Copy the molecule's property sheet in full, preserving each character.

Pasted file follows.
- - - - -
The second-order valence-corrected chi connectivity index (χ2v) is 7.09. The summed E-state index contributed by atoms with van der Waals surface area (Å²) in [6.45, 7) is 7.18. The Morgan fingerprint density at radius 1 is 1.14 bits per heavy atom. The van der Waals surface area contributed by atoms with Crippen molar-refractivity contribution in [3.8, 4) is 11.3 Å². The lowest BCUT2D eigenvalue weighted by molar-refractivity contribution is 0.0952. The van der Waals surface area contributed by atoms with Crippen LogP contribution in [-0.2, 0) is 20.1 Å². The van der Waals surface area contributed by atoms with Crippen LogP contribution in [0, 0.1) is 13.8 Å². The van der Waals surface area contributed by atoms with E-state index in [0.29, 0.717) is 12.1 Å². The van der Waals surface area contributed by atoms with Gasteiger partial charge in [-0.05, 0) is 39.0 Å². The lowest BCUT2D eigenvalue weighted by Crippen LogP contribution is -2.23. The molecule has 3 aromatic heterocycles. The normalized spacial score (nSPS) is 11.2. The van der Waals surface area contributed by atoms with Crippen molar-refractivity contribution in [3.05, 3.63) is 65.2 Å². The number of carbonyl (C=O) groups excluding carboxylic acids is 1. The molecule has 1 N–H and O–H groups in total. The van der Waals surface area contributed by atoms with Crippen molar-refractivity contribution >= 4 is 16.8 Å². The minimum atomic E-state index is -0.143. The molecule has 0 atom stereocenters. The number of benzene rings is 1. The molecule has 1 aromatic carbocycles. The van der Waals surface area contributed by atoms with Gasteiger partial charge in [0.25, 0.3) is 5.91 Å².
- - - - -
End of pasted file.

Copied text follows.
The second-order valence-corrected chi connectivity index (χ2v) is 7.09. The summed E-state index contributed by atoms with van der Waals surface area (Å²) in [6.45, 7) is 7.18. The Morgan fingerprint density at radius 1 is 1.14 bits per heavy atom. The van der Waals surface area contributed by atoms with Crippen molar-refractivity contribution in [3.8, 4) is 11.3 Å². The lowest BCUT2D eigenvalue weighted by molar-refractivity contribution is 0.0952. The van der Waals surface area contributed by atoms with Crippen LogP contribution in [-0.2, 0) is 20.1 Å². The van der Waals surface area contributed by atoms with Crippen LogP contribution in [0, 0.1) is 13.8 Å². The van der Waals surface area contributed by atoms with E-state index in [0.29, 0.717) is 12.1 Å². The van der Waals surface area contributed by atoms with Gasteiger partial charge in [-0.05, 0) is 39.0 Å². The lowest BCUT2D eigenvalue weighted by Crippen LogP contribution is -2.23. The molecule has 3 aromatic heterocycles. The normalized spacial score (nSPS) is 11.2. The van der Waals surface area contributed by atoms with Crippen molar-refractivity contribution in [3.05, 3.63) is 65.2 Å². The number of carbonyl (C=O) groups excluding carboxylic acids is 1. The molecule has 1 N–H and O–H groups in total. The van der Waals surface area contributed by atoms with Crippen molar-refractivity contribution >= 4 is 16.8 Å². The minimum atomic E-state index is -0.143. The molecule has 0 atom stereocenters. The number of benzene rings is 1. The molecule has 1 aromatic carbocycles. The van der Waals surface area contributed by atoms with Gasteiger partial charge in [0.25, 0.3) is 5.91 Å².